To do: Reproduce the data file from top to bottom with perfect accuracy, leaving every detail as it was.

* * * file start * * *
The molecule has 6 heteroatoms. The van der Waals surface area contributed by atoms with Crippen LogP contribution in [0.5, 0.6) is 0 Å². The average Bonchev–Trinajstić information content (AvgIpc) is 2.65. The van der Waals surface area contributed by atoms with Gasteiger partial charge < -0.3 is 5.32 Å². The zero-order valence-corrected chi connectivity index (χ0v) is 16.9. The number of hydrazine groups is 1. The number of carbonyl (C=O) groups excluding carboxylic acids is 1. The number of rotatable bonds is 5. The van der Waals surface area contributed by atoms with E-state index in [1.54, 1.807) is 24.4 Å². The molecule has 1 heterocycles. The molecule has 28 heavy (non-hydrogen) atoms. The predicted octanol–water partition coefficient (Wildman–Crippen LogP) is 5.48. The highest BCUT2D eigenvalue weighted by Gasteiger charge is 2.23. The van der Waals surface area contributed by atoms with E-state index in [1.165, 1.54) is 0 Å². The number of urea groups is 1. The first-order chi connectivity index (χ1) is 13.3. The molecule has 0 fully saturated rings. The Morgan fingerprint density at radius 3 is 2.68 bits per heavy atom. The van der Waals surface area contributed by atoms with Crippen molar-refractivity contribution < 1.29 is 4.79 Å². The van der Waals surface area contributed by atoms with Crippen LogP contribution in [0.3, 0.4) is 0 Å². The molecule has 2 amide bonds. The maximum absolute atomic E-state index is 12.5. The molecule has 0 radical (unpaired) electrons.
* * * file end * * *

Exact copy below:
The molecule has 6 heteroatoms. The van der Waals surface area contributed by atoms with Crippen LogP contribution in [0.5, 0.6) is 0 Å². The average Bonchev–Trinajstić information content (AvgIpc) is 2.65. The van der Waals surface area contributed by atoms with Gasteiger partial charge < -0.3 is 5.32 Å². The zero-order valence-corrected chi connectivity index (χ0v) is 16.9. The number of hydrazine groups is 1. The number of carbonyl (C=O) groups excluding carboxylic acids is 1. The number of rotatable bonds is 5. The van der Waals surface area contributed by atoms with E-state index in [1.54, 1.807) is 24.4 Å². The molecule has 1 heterocycles. The molecule has 28 heavy (non-hydrogen) atoms. The predicted octanol–water partition coefficient (Wildman–Crippen LogP) is 5.48. The highest BCUT2D eigenvalue weighted by Gasteiger charge is 2.23. The van der Waals surface area contributed by atoms with E-state index in [1.165, 1.54) is 0 Å². The number of urea groups is 1. The first-order chi connectivity index (χ1) is 13.3. The molecule has 0 fully saturated rings. The Morgan fingerprint density at radius 3 is 2.68 bits per heavy atom. The van der Waals surface area contributed by atoms with Crippen molar-refractivity contribution < 1.29 is 4.79 Å². The van der Waals surface area contributed by atoms with Crippen LogP contribution in [0.3, 0.4) is 0 Å². The molecule has 2 amide bonds. The maximum absolute atomic E-state index is 12.5. The molecule has 0 radical (unpaired) electrons.